Section 5.082 was added by Acts 1987, 70th Leg., ch. 167, s 4.02, at 1356. The caption stated that it related "to nonsubstantive additions to and corrections in enacted codes." The act indicates that the addition of section 5.082 was made "to conform with Chapter 547, Acts of the 69th Legislature, Regular Session 1985." The 1985 enactment made essentially the same provisions as section 5.082, except that it also applied to money seized in connection with offenses under Penal Code chapter 47 (gambling offenses). The 1987 act accordingly also added article 18.182 to the Code of Criminal Procedure in order "to conform with chapter 547," making the same provisions as section 5.082, but with respect to money seized in connection with chapter 47 Penal Code violations.
We think that the purpose of chapter 547, and thus the purpose of section 5.082, which was added to conform with the former enactment, was to provide that money seized could be deposited in an interest-bearing bank account and that any interest earned must be distributed with and used for the same purposes as the principal. We do not think that the purpose of chapter 547 was to provide an exception to the requirement of chapter 116 of the Local Government Code that money collected or held by district, county, or precinct officers must be deposited in a county depository. County depositories are banks selected by the commissioners courts. See Local Gov't Code s 116.021. Both chapter 116 and section 5.082 can be applied without conflict to "money seized in connection with a violation of" article 4476-15, with the result that the money must be deposited in the county depository, and that any interest earned "stays with" the principal upon distribution. Acts are presumed to be in harmony with each other and will be so construed unless their provisions are so antagonistic that both cannot stand. See e.g., 53 Tex.Jur.2d Statutes s 102, and authorities cited there.
We do note that, while we do not believe section 5.082 affects the conclusion reached in response to the second question in LO-88-112, we query to what extent, if at all, section 5.082 applies to the "funds generated by forfeitures" referred to in your question. The "money seized in connection with a violation of this Act" referred to in section 5.082 would not be forfeited until so ordered by a district court under the procedures described in sections 5.03 through 5.08. Section 5.082 provides that any seized money deposited in an interest-bearing account may be kept there until "a final judgment is rendered concerning the violation" and shall thereafter be distributed together with any interest earned. This language accords more readily with the provisions of the Code of Criminal Procedure, to which it also applies under 18.182 of that code, for the forfeiture of money seized in connection with chapter 47 (Penal Code gambling offenses). Forfeitures under the latter provisions do not occur until after a final conviction for the offense. See Code of Criminal Procedure art. 18.18. Forfeitures under article 4476-15, on the other hand, may be ordered after a "forfeiture hearing," which, it would appear, may occur prior to the rendering of "a final judgment concerning the violation." However, we do not perceive such issues--as to such possible discrepancies between section 5.082 and the forfeiture provisions of sections 5.03-5.08--as falling within the scope of the question you asked, and we therefore do not address them here.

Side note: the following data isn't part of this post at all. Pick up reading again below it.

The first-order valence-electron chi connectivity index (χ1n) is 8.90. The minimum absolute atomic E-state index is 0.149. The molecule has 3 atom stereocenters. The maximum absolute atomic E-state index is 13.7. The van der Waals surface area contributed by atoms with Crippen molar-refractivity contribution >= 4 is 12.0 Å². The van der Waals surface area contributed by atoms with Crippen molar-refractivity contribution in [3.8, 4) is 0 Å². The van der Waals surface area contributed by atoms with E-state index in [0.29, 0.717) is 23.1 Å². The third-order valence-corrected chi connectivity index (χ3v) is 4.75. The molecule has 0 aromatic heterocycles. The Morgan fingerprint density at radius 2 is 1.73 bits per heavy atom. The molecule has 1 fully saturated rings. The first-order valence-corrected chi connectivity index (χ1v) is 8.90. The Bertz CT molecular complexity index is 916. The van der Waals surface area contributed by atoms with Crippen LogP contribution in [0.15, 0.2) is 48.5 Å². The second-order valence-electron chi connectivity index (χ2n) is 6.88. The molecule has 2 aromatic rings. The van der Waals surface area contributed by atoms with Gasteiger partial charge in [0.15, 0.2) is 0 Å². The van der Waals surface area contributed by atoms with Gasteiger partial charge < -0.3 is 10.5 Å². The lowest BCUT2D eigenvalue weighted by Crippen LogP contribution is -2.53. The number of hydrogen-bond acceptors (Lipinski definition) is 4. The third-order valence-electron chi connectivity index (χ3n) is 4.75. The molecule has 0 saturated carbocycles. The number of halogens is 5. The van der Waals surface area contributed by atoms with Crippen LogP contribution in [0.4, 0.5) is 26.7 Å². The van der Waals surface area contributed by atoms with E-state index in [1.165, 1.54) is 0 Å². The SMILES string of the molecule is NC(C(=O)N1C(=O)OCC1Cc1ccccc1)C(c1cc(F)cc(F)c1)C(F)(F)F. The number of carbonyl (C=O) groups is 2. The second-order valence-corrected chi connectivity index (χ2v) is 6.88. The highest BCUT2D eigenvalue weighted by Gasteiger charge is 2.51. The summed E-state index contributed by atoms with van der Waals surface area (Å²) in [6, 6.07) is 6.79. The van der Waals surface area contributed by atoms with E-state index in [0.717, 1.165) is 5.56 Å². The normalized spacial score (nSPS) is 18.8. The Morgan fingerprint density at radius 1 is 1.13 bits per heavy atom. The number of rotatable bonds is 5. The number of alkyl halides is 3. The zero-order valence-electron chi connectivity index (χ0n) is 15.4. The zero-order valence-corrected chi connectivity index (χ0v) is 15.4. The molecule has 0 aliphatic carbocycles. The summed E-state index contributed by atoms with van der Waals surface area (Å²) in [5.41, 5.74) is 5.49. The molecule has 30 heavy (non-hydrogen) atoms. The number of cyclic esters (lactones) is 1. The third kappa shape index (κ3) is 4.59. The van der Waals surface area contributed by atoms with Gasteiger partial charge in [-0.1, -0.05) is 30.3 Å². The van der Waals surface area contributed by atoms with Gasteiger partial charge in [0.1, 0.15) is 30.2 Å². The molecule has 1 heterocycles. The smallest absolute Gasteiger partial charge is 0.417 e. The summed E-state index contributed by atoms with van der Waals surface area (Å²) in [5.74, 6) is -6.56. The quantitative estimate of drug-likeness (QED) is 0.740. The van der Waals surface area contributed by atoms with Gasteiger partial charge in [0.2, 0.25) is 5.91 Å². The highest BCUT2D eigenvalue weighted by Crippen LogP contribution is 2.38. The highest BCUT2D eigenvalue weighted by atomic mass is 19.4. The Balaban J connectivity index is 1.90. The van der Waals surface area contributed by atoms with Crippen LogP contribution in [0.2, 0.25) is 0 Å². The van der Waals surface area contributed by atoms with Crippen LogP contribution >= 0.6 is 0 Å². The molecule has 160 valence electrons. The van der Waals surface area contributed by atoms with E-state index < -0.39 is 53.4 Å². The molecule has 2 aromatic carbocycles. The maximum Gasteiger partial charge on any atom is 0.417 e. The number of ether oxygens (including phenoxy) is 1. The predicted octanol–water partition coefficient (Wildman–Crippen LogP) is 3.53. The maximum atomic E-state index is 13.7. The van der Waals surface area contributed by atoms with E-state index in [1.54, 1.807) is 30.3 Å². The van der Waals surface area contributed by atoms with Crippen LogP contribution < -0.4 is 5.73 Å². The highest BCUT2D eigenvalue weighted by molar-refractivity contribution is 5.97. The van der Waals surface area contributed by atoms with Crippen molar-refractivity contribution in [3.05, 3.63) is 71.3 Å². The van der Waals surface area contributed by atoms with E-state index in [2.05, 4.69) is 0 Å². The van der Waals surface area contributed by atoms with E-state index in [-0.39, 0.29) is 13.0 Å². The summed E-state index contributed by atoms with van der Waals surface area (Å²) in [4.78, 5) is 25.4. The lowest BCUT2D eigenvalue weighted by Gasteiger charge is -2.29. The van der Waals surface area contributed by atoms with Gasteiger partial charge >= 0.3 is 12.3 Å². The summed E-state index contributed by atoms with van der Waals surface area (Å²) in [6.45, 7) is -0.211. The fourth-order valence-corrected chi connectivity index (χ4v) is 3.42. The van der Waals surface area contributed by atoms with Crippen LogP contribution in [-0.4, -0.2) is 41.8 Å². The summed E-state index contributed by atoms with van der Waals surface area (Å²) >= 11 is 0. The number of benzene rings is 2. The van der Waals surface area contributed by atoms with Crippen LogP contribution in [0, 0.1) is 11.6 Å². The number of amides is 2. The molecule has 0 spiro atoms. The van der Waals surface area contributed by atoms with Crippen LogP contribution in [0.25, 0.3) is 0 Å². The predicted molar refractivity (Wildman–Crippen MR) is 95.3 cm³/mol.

Again, we reaffirm the opinion expressed in LO-88-112 that funds generated by forfeitures, under article 4476-15 are required to be deposited in a county depository pursuant to chapter 116 of the Local Government Code.
Very truly yours,
Letter Opinion Section
Chairman Opinion Committee